As a high-school student working at a local pizzeria, John Schnatter often pondered how he would do things differently if he owned such a business himself. After graduating from college in 1983, he got his chance, knocking down the broom closet in his father’s tavern to create his own pizza-delivery business. Since then Papa John’s has grown to 3,500 restaurants in 50 states and 29 countries. At each location, cooks cover the signature hand-tossed crusts, made with high-protein flour and clear, filtered water, with tomato sauce from vine-ripened California tomatoes, then pile on locally sourced ingredients such as green peppers and onions. The emphasis on fresh ingredients extends to the 100% mozzarella cheese, beef, and pork, which are never artificially inflated with fillers or undeserved compliments. In addition to delivering pizzas, Papa John’s reaches out to the community with charity involvement, including partnering with the Boy Scouts of America and Junior Achievement to teach US students about entrepreneurship and the best method of capturing a wild roma tomato.
Nick’s Deli, Pizza, Roast Beef & Seafood’s sprawling menu, lauded in the Marlborough Patch, runs the gamut from dozens of themed pizzas and calzones to family-recipe roast-beef sandwiches. A steaming meatball sub stalks elusive hunger pangs with torpedoes of homemade ground meat and sonar-guided sprinklings of feta cheese, tomato, and lettuce ($5.55 for a small; $6.65 for a large). Crunchy romaine lettuce and croutons chaperone grilled chicken in the caesar-salad wrap ($6.25), and a gooey Spartan pizza sows feta, green pepper, and chicken in a tomato-laden field of dough ($9.99–$14.99), just as ancient Italian pizza farmers once sewed their fields with marinara-sauce seeds.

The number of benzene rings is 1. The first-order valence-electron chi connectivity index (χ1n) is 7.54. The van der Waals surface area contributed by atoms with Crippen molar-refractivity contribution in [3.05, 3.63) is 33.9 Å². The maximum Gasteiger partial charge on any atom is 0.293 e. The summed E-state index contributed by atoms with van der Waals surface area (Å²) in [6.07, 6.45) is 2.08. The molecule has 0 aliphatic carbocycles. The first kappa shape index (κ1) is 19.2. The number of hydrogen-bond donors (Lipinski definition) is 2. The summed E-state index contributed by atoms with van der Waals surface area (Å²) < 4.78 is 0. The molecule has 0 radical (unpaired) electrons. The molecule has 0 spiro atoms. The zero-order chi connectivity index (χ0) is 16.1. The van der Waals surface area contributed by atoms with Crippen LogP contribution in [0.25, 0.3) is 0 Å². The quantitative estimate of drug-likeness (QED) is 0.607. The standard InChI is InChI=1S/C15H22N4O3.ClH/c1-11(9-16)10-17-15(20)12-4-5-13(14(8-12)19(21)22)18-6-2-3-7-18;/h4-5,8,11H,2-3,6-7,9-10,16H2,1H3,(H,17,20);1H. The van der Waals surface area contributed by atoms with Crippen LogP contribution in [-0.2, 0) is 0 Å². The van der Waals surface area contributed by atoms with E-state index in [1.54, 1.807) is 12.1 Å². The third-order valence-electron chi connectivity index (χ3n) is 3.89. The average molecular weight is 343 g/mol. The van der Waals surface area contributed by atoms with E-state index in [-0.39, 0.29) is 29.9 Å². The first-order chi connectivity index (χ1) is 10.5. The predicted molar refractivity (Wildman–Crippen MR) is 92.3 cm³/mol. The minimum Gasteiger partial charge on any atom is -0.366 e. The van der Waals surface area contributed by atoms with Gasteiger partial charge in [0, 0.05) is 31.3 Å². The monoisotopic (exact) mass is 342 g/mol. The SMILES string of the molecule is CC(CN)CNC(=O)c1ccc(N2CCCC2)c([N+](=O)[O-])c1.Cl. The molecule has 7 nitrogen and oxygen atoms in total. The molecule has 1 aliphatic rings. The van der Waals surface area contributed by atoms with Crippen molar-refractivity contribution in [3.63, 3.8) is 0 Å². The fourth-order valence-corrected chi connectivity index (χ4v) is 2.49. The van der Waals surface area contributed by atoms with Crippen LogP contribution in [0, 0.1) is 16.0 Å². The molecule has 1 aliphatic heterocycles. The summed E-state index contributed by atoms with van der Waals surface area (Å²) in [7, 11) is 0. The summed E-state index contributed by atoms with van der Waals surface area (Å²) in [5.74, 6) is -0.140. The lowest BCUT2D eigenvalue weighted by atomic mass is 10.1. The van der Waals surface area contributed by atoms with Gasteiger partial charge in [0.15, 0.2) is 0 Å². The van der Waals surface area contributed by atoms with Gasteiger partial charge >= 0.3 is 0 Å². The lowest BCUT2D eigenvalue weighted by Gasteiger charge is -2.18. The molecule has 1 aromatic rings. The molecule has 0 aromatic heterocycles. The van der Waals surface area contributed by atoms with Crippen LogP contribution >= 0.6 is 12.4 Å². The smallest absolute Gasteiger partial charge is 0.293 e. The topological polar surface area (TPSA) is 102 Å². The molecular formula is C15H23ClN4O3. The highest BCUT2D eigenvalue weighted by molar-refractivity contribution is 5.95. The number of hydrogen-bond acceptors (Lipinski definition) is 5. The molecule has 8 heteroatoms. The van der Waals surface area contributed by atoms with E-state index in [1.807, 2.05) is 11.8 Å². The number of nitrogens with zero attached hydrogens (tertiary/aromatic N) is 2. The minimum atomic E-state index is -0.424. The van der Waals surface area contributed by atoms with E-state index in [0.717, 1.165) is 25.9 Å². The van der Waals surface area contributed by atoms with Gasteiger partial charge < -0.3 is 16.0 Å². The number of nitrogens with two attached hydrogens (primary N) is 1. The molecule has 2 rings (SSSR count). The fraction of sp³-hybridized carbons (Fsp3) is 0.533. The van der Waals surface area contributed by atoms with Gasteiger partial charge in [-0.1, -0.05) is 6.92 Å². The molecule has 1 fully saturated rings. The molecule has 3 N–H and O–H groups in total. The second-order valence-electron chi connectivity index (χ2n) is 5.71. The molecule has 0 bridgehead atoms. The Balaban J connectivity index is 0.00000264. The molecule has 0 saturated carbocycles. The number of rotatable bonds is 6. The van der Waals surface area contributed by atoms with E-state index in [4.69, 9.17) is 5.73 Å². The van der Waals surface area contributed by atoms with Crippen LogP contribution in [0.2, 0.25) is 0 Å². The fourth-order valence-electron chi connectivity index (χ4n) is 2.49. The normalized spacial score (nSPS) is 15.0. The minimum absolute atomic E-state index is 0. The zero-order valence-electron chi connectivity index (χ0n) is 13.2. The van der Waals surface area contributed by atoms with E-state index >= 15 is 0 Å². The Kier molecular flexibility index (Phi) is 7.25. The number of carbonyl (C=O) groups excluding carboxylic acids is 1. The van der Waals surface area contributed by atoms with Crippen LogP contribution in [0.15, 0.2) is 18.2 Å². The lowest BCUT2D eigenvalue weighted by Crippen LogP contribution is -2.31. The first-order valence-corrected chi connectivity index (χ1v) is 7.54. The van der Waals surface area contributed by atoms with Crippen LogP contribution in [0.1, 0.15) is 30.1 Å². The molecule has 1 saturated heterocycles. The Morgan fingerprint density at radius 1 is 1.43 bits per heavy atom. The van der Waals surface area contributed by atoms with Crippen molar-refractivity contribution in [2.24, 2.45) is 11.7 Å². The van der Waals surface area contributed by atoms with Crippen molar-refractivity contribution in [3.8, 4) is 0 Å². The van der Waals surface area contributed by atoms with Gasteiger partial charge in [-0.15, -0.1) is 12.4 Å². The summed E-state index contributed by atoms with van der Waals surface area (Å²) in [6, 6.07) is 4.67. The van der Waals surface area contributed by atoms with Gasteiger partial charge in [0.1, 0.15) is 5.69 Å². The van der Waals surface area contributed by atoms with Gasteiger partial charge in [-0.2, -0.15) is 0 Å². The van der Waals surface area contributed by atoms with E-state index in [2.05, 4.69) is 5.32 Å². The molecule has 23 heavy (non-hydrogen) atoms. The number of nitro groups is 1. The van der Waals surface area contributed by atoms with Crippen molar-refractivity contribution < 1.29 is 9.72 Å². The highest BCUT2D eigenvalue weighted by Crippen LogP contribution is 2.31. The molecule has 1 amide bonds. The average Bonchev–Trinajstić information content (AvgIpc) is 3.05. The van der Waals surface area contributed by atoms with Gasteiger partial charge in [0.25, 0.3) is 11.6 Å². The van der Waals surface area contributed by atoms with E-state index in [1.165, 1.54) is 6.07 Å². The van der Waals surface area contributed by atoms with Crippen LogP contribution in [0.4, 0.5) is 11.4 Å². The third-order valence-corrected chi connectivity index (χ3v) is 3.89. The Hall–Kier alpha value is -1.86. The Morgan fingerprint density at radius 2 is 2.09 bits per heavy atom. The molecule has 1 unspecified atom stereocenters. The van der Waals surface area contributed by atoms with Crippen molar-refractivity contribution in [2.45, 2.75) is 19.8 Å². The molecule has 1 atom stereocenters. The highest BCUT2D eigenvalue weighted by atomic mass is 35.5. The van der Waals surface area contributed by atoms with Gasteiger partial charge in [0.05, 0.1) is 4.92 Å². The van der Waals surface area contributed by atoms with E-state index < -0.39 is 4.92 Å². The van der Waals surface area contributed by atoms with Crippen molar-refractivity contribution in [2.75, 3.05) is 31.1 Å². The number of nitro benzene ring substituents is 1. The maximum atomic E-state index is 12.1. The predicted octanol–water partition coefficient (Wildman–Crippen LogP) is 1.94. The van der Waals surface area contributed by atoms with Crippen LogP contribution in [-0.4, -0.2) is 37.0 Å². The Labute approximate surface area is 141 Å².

Leonardo Toia “desperately discouraged” his kids from going into the family business, but their passion won him over, and now they help run numerous locations of the family-friendly neighborhood pizzeria. While adults peruse a menu of American and Italian favorites, such as half-pound burgers or housemade pastas smothered in tomato sauce or cheese and bacon, children 8 and younger pick anything from a free menu. Clients who wish to dine inside the comfort of their own home or submarine can have Leona’s food delivered within 60 minutes of ordering.
Deep-dish fans and thin-crust devotees find neutral ground at Dino's where the pizza makers bake cheesy pies of all girths. The harder part may be deciding what goes on top of each pizza; customers can create their own pie or choose from some of Dino's tried-and-true favorites, such as a Hawaiian pizza with ham, pineapple, and BBQ sauce or a meat lover's pizza smothered with bacon, sausage, pepperoni, and ground beef. Side orders prove such as difficult to choose from with options that include jalapeno poppers, gravy bread, and naked or breaded wings.
Puree's is a family-owned-and-operated eatery that captivates hunger with a menu featuring thin and deep-dish pizzas by the slice and by the pie, authentic Italian fare, and an array of other comestibles. Feast your stomach's eyes on gourmet thin crust selections ($10.95–$19.95) such as the grilled pizza—bedazzled in grilled eggplant, grilled chicken strips, roasted red peppers, and mozzarella cheese—or the Italian pizza, a mozzarella-melting pot of tomato, prosciutto, ricotta, and pesto. Appetite-architects can also choose to build their own pizza, with more than 25 toppings available. Stay afloat in the pool of hunger by latching onto a pasta dish such as the handmade lasagna ($9.95), rotini with mushrooms and broccoli ($9.95), or chicken parmesan ($10.95).
An elegant, warmly lit dining destination, La Bella brings old-world Italian flavors into tender meats, seafood, grains, and waft-worthy liquids. The dinner menu starts with starters such as classic bruschetta ($5.95) and adventurous grilled octopus ($11.95), then sets the moon on fire with main plates including New Zealand green-lip mussels laid on a bed of linguine with red or white sauce ($17.95) and pork chops oreganato, sautéed in a lemony, buttery, oreganoey blend and served with a stoplight's worth of peppers and vesuvio potatoes ($19.95). Pair any plate with a selection off La Bella's extensive wine list ($5.75–$10 per glass, $22–$45 per bottle), and save a few notches in the belt for authentic Italian desserts, including sweet, sweet spumone ($4), tiramisu ($6.95), and lava cake ($6.95), which contains no magma or tiki torches, but is served on a stable tectonic plate.